How I Conquered Disruptive Technology In The 1990s

This example of disruptive technology from the 1990s is very similar to todays AI trend.

This brought back a lot of memories.

A week or so ago, I came across this tweet…

This hit home because I realized I had been through something like this myself.

Back in the 1990s through 2010s, I was a draftsman.

I learned to design mechanical parts and assemblies using mechanical pencils, compasses, T-squares, protractors, electric erasers, etc.

Very hands-on, crafty & creative way to create.


But along came computer-aided design (CAD) software like AutoCAD in 2D & eventually 3D software like Solidworks.

The physical, crafty part was gone.

No more standing & using my limbs.

Now I was moving a mouse using just one hand & staring at a computer screen all day (for almost 17 years).

But here's the thing...

I am happy to report that I survived and have found MANY new ways to exercise my creativity.

I found MANY new problems to solve.

MANY new ways to create.

I learned to roll with the changes.

And now I realize that every solution creates a new problem and...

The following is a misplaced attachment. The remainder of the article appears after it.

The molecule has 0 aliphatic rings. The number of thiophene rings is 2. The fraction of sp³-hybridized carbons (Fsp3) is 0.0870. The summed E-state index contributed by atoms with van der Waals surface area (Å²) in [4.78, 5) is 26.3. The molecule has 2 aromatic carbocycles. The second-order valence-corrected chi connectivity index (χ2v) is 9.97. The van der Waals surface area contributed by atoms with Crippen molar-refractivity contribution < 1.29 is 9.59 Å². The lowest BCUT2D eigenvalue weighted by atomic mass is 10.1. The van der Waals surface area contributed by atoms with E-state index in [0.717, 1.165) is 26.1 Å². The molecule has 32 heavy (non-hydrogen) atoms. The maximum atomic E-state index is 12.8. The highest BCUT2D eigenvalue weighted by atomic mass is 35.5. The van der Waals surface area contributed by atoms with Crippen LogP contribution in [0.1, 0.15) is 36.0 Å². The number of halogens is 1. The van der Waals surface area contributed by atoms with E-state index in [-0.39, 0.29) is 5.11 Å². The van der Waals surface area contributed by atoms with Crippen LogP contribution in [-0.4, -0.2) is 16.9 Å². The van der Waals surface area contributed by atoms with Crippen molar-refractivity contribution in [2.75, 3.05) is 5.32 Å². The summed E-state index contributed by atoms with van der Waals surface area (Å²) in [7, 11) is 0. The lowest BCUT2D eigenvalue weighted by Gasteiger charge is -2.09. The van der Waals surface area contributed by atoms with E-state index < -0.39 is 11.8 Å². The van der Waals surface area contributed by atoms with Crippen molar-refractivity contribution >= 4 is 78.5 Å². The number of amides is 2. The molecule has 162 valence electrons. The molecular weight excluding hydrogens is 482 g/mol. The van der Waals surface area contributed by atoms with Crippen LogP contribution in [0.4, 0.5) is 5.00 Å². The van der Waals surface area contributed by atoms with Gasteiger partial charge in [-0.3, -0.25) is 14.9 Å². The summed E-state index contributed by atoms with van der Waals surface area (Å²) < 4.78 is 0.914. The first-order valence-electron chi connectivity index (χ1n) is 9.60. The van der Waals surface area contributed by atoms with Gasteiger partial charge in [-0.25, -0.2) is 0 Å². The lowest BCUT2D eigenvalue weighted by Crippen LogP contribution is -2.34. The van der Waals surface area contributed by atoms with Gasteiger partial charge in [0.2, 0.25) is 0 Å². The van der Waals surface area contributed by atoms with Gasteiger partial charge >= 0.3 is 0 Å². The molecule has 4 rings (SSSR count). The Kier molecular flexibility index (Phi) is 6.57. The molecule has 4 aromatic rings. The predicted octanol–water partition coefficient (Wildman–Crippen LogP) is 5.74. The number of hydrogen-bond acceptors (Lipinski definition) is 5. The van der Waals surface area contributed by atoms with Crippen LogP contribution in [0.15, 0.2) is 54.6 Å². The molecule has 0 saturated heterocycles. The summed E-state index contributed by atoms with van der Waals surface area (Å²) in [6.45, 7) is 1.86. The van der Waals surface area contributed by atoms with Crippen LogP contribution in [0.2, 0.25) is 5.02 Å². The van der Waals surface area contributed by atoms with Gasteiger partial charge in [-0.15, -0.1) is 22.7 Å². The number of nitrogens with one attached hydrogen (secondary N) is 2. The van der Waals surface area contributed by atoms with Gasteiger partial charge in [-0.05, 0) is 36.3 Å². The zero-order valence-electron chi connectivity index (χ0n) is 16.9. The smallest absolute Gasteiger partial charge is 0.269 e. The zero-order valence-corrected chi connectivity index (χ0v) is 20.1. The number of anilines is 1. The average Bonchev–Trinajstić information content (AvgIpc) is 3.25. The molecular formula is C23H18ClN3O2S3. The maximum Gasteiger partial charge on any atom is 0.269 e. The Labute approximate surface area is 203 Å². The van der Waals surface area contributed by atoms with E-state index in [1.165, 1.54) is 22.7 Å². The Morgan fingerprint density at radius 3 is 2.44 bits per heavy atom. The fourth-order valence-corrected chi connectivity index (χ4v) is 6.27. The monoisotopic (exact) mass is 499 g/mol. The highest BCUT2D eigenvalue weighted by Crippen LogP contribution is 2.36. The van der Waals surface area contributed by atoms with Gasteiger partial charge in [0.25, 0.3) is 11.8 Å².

As long as there is a problem to solve, human creativity will somehow be required.

Creativity isn’t going anywhere (unless we give up).

So keep learning.

Keep being curious.

And read my post on becoming Future Proof.

Because you’ll figure it out.

Now, let’s talk music…

Music And Disruption

Keeping with the theme of disruptive technology and survival…

Even though so many people thought new technology like Napster, the iPod, and steaming was going to crush the music industry. It has done the opposite. It hasn’t stopped artists from releasing over 123,000 new songs EVERY day.

And check out this tour of Abbey Road Studios.

In case you didn’t know, some of the biggest songs and albums by the biggest artists have been recorded in Abbey Road. Albums by The Beatles and Pink Floyds, “Dark Side Of The Moon.”

The video tours leave clues to how they’ve found ways to stay relevant in an industry that has changed dramatically multiple times since they opened in 1931.

For example, despite being able to record using state-of-the-art equipment that can help them create music faster and cheaper. And despite the fact they can produce music on their laptops in their bedroom if they want, many artists still opt to record here using very old microphones and recording techniques.

It gives them an esthetic that some of the modern equipment cannot.

Our creative side keeps us relevant.

Check it out…

Have a good one,


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